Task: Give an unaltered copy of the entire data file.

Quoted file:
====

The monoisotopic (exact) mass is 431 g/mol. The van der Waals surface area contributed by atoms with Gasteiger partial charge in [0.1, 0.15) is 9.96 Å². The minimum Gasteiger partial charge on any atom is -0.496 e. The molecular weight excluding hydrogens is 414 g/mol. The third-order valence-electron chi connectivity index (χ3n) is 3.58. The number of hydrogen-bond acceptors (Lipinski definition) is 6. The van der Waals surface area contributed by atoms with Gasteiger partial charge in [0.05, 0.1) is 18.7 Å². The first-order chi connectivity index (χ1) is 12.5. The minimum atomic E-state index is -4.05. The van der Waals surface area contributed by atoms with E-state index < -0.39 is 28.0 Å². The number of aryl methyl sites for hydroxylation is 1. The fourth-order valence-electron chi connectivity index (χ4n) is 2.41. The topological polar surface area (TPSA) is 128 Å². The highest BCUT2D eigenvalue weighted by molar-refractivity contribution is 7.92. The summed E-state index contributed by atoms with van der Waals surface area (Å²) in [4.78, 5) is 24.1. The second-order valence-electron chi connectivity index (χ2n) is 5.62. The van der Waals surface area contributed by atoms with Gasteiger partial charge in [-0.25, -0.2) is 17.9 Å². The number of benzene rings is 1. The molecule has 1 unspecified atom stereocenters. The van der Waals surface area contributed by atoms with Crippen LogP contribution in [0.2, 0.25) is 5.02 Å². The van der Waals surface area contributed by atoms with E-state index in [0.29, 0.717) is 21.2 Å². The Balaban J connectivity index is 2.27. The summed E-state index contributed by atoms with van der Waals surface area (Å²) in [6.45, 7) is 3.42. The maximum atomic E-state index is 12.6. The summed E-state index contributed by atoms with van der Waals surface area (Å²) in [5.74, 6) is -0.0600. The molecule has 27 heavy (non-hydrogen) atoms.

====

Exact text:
The monoisotopic (exact) mass is 431 g/mol. The van der Waals surface area contributed by atoms with Gasteiger partial charge in [0.1, 0.15) is 9.96 Å². The minimum Gasteiger partial charge on any atom is -0.496 e. The molecular weight excluding hydrogens is 414 g/mol. The third-order valence-electron chi connectivity index (χ3n) is 3.58. The number of hydrogen-bond acceptors (Lipinski definition) is 6. The van der Waals surface area contributed by atoms with Gasteiger partial charge in [0.05, 0.1) is 18.7 Å². The first-order chi connectivity index (χ1) is 12.5. The minimum atomic E-state index is -4.05. The van der Waals surface area contributed by atoms with E-state index < -0.39 is 28.0 Å². The number of aryl methyl sites for hydroxylation is 1. The fourth-order valence-electron chi connectivity index (χ4n) is 2.41. The topological polar surface area (TPSA) is 128 Å². The highest BCUT2D eigenvalue weighted by molar-refractivity contribution is 7.92. The summed E-state index contributed by atoms with van der Waals surface area (Å²) in [4.78, 5) is 24.1. The second-order valence-electron chi connectivity index (χ2n) is 5.62. The van der Waals surface area contributed by atoms with Gasteiger partial charge in [-0.25, -0.2) is 17.9 Å². The number of benzene rings is 1. The molecule has 1 unspecified atom stereocenters. The van der Waals surface area contributed by atoms with Crippen LogP contribution in [0.2, 0.25) is 5.02 Å². The van der Waals surface area contributed by atoms with E-state index in [0.29, 0.717) is 21.2 Å². The Balaban J connectivity index is 2.27. The summed E-state index contributed by atoms with van der Waals surface area (Å²) in [6.45, 7) is 3.42. The maximum atomic E-state index is 12.6. The summed E-state index contributed by atoms with van der Waals surface area (Å²) in [5.74, 6) is -0.0600. The molecule has 27 heavy (non-hydrogen) atoms.